A strong government with a strong opposition is the way for a modern democracy to go, that would be anybody's wish. In the meantime, as the nation and its component partners learn to grow and mature in civility, a strong government with a sensible leader may be the way to go. The election results showed the wishes of the people.


walla said...

1. Never a finer soccer match was played in this land.

The stadium gatekeeper expelled supporters from the visiting team. The referee closed an eye to the sudden influx of gatecrashers. The linesmen moved the line. Even the field was tilted. And cash rained on supporters of the home team while the other side was too poor to follow suit when asked.

How was it that one side was rich but the other side was poor? Maybe it's economics, yes?

2. It therefore stands to reason such powerful economics should theoretically produce strong governments.

But does a strong government mean a good government?

One but need to only recall Chomsky's 'death of the middle-class and decline of true democracy' to express some reservations about writing present history by the pen of the victors.

3. Nevertheless true, the opposition was itself found wanting. It forgot the essence here remains indigeneity and repeated the same mistake committed the last round. Additionally, it imploded this time even before the whistle was blown.

4. And what is a good government?

Is it about recognizing a vernacular qualification that was already heads above mainstream ones decades ago which until now was recognized internationally but paradoxically not locally?

Or is it about helping the poor and needy and building roads and bridges, things no government worth its salt would neglect since those are the things it would be elected to do so in the first place?

Or is it about saying religious bigotry will not be given sway in the land when everyone already knows that component is itself coincidentally trying to hedge its own fortune with the incumbents against the very principles it purportedly touts until today it is given short shrift in no uncertain terms that arabization followed by radicalization will only result in political marginalization in this land? Why the sandiwara? Did Hadi say it to drive the canny voters towards financially scandalized incumbents so as to win favor in some naikish future?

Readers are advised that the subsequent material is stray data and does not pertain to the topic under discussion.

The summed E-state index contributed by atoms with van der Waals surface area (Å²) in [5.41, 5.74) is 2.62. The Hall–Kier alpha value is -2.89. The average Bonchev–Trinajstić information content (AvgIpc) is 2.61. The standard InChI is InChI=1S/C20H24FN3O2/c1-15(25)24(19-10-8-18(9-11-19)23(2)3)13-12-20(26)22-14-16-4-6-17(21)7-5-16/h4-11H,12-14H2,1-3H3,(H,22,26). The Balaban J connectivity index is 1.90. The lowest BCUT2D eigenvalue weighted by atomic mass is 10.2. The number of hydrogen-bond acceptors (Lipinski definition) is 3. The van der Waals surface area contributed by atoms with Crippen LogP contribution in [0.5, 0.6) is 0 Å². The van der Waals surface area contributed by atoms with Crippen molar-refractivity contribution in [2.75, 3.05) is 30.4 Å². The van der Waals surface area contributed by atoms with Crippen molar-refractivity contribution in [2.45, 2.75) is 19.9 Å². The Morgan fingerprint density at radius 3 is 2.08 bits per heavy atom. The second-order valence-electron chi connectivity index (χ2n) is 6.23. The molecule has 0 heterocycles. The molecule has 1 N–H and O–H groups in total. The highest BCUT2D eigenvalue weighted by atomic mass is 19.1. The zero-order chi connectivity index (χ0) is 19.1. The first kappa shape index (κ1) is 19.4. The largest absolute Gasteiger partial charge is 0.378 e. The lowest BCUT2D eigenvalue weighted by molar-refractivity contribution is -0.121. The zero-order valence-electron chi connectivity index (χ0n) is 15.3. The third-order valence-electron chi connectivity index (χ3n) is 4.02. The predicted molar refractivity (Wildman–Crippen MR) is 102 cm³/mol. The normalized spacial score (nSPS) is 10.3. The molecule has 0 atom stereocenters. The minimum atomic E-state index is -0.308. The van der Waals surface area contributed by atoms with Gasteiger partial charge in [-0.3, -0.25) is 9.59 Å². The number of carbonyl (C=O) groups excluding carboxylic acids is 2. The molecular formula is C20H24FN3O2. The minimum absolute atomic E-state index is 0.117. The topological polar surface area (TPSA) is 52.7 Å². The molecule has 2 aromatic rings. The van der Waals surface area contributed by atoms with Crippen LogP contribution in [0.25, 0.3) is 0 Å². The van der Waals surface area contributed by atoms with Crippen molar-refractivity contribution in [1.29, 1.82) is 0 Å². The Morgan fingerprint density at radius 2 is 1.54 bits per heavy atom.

So if a government is made strong by such machiavellian tactics, can it be a good government? Especially when voters are now unabashedly asking for money without a second thought where such money would be coming from - the pockets of their children, inflated budgets of future projects, the riches of the land, the blessings of the earth....

...And we call that the democracy of hope that somehow someday the guilty would turn over a new leaf and take less not of theirs so that the poor and needy and the able and hardworking can rise to be economically independent enough to contribute more to state building while enjoying a socio-economic rubric that is progressive, modern and growing?

What turgid tonic tooketh thee?

5. Enough. One may say it's all subjective and all's well that ends well. If the downtrodden and innocent have grown accustomed to their plight, why make it painful for them to realize they have been had? Why be nosey-parkers? Why not adopt the silence of finitude, the intercorporeal self of a Merleau-Ponty, even walla's new insight that human beings are just process components in flux?

6. 1MDB pales in comparison to the others.

Vincent Ang said...

Is 1MDB the mother of all scandals in Malaysia? No. The mother of all scandals in Malaysia is the willingness of many Malaysians in particular the Bumiputras to trade away their future for cash today in a land of great abundance. Walla is correct. There will be no redemption.